>>> not raised this earlier in the working group but I realised it just now:
>>>>> 
>>>>> HTTP/2 (and HTTP/3) support multiplexing, why is a separate service
>>> needed for stream control, instead of just using a different stream on the
>>> same HTTP connection?
>>>>> Also note that I don’t find the justification, why HTTP/2 Server Push
>>> is not used, not very convincing and I’m afraid to get push-back from the
>>> ART ADs. Especially given the problems describes in section 9.5. However,
>>> we can give it a try. I think I would recommend to have the justification
>>> in section 13.1 earlier in the document, e.g. in section 3.
>>>>> 
>>>>> 
>>>>> We are indeed designing an ALTO incremental based on HTTP/2 (/3). For
>>> now, we plan to clarify that the design is for earlier HTTP and move 13.1
>>> to Sec. 3. How does this sound?
>>>> 
>>>> It’s okay.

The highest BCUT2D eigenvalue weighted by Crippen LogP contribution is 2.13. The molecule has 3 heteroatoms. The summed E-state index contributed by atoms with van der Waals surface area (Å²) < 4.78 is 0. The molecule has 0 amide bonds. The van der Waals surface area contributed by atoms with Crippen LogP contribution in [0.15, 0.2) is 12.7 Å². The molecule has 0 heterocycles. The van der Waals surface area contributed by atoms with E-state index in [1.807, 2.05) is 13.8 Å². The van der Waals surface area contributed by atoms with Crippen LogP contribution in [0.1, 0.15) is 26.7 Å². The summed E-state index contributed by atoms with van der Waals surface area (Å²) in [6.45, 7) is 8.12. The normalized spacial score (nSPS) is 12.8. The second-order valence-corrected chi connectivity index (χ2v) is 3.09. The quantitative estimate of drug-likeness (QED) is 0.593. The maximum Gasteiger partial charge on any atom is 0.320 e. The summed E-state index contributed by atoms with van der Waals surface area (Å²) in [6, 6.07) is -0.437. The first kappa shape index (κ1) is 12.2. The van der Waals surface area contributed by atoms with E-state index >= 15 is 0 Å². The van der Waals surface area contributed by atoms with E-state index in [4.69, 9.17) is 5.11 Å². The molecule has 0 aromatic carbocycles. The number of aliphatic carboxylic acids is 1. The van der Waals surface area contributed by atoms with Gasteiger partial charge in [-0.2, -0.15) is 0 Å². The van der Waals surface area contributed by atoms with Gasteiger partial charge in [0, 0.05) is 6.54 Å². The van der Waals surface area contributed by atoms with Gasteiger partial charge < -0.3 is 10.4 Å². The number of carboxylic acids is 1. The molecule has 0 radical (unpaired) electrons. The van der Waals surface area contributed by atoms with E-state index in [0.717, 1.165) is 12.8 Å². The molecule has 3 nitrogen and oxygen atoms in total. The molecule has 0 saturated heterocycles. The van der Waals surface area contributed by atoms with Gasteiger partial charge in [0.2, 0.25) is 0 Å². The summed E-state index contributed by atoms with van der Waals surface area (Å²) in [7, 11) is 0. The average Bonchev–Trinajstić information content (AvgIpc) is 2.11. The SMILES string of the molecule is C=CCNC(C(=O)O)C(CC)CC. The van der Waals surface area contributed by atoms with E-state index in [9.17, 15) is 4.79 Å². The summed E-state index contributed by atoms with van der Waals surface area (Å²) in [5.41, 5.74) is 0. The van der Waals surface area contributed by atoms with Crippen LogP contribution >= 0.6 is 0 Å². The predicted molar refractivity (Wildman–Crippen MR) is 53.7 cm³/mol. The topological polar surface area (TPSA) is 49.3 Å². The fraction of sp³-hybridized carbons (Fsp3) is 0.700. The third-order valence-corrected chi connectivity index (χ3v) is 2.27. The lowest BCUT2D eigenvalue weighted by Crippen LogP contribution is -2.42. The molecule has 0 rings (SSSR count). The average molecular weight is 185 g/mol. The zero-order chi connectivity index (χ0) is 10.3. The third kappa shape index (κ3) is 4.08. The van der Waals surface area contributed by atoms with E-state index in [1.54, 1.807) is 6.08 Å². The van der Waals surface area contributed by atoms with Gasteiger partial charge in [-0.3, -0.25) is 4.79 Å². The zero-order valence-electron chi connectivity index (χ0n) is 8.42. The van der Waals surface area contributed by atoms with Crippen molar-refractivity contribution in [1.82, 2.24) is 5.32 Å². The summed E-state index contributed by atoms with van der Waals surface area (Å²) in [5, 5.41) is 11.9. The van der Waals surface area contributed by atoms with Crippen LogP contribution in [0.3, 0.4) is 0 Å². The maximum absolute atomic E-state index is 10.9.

>>>> 
>>>> 
>>>> However as you are already working on a design for HTTP/2 or HTTP/3,
>>> would it be better to finish this work up now and specify it from the
>>> beginning over this more modern protocols? Or is there a goos reason why
>>> HTTP/1 support is needed?
>>>> 
>>>> Thanks. We will finish this work now, for HTTP/1/1.1, as it is mostly
>>> done and HTTP/1/1.1 is widely adopted. . HTTP/2 is definitely gaining
>>> momentum (https://w3techs.com/technologies/details/ce-http2 states 43.3%
>>> in Feb. 2020) and we will do the work during the next phase as soon as we
>>> are done with this one.
>>> 
>>> I don’t think that is a relevant number for alto because that's about
>>> Webservers already offering http/2. And I would assume an alto server is